Wednesday, March 28, 2007

Small Town Papers Cover Sprawl In A Big Way

Some of the best reporting about sprawl development in southeastern Wisconsin is found in the region's small newspapers.

While they don't have the reach of the major dailies, they often cover a local building project or subdivision plan with attention and passion that convey the significance of the proposal far beyond one small community's borders.

A good example is the recent story in the Kettle Moraine Index, a Waukesha County weekly, about the impact of a development in the rural Town of Ottawa.

That town of less than 4,000 residents - - and the adjoining Village of Dousman, (population 1,600) - - is due to get a single project of 500 homes and condos, plus an artificial lake that critics say could trash a quiet spot and even ruin Larkin Lake, the natural lake that's already there.

The project is slated for 300 acres of disappeared farmland close to these important ecological features, says the Index story:

"Marlin Johnson, a Town of Ottawa resident and associate biology professor at University of Wisconsin-Waukesha, said any possible draining of Larkin Lake would mean the end of a unique and valuable wetland for vegetation and wildlife in the area. He said the sparsely populated Larkin Lake - having only three homes on it - has remained preserved in a natural condition, making it included in the Southeastern Wisconsin Regional Planning Commission's report for natural areas and habitat protection plan for critical species.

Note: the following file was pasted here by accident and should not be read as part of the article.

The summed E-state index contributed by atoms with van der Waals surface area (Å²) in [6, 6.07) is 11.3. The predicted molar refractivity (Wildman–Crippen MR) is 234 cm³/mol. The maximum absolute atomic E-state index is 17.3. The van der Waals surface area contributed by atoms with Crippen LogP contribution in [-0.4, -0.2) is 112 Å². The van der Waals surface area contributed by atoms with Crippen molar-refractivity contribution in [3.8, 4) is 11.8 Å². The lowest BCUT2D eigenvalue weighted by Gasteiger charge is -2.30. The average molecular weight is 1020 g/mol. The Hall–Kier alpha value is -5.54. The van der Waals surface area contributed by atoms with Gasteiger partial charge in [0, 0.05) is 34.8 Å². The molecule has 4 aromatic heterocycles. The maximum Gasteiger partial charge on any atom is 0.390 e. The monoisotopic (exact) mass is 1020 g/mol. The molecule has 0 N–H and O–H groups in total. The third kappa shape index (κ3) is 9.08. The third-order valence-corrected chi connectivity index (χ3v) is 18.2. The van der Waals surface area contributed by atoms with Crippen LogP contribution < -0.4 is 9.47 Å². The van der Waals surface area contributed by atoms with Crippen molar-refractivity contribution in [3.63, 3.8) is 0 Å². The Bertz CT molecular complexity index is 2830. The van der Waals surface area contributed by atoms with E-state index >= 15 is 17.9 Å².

"There are natural areas in Wisconsin designated for statewide and regional significance," said Johnson, a member of the Waukesha County Land Conservancy - which preserves environmentally significant land in Waukesha County. "Larkin Lake is designated to have local significance to the area."

Note that the regional planning commission says the property was worth preserving - - but no surprise there: Developments are chopping Waukesha County farms and the priceless Kettle Moraine to bits, including land the regional planning commission recommended as environmental corridors.

You wonder where this all will end?

Will Pabst Farm be enough for developers hoping to build major, multi-use projects on Waukesha County's dwindling open space?

Probably not: The possible Lang project creating a second downtown for Delafield south of I-94 and to the boundary of Lapham Peak State Park, is still on the drawing board.

And plans by local and state government to widen the interstate, and pipe Lake Michigan water over the subcontinental divide will make sprawl into Jefferson County inevitable.

Dane County is sprawling in all directions from Madison, too, suggesting that one heavily-paved region, stripped of farms and wetlands, will settle in with public handouts (TIF's, zoning do-overs, sewer extensions and more) from Milwaukee, to the East Towne Mall and north, following I-94 towards the Wisconsin Dells.

Grassroots groups and small newspapers in threatened communities along this concrete corridor are doing their part to raise the alarm.

But at the regional planning commission, on the county and town boards, and in the legislature, where the highway and builders' interests prevail, is anyone listening?

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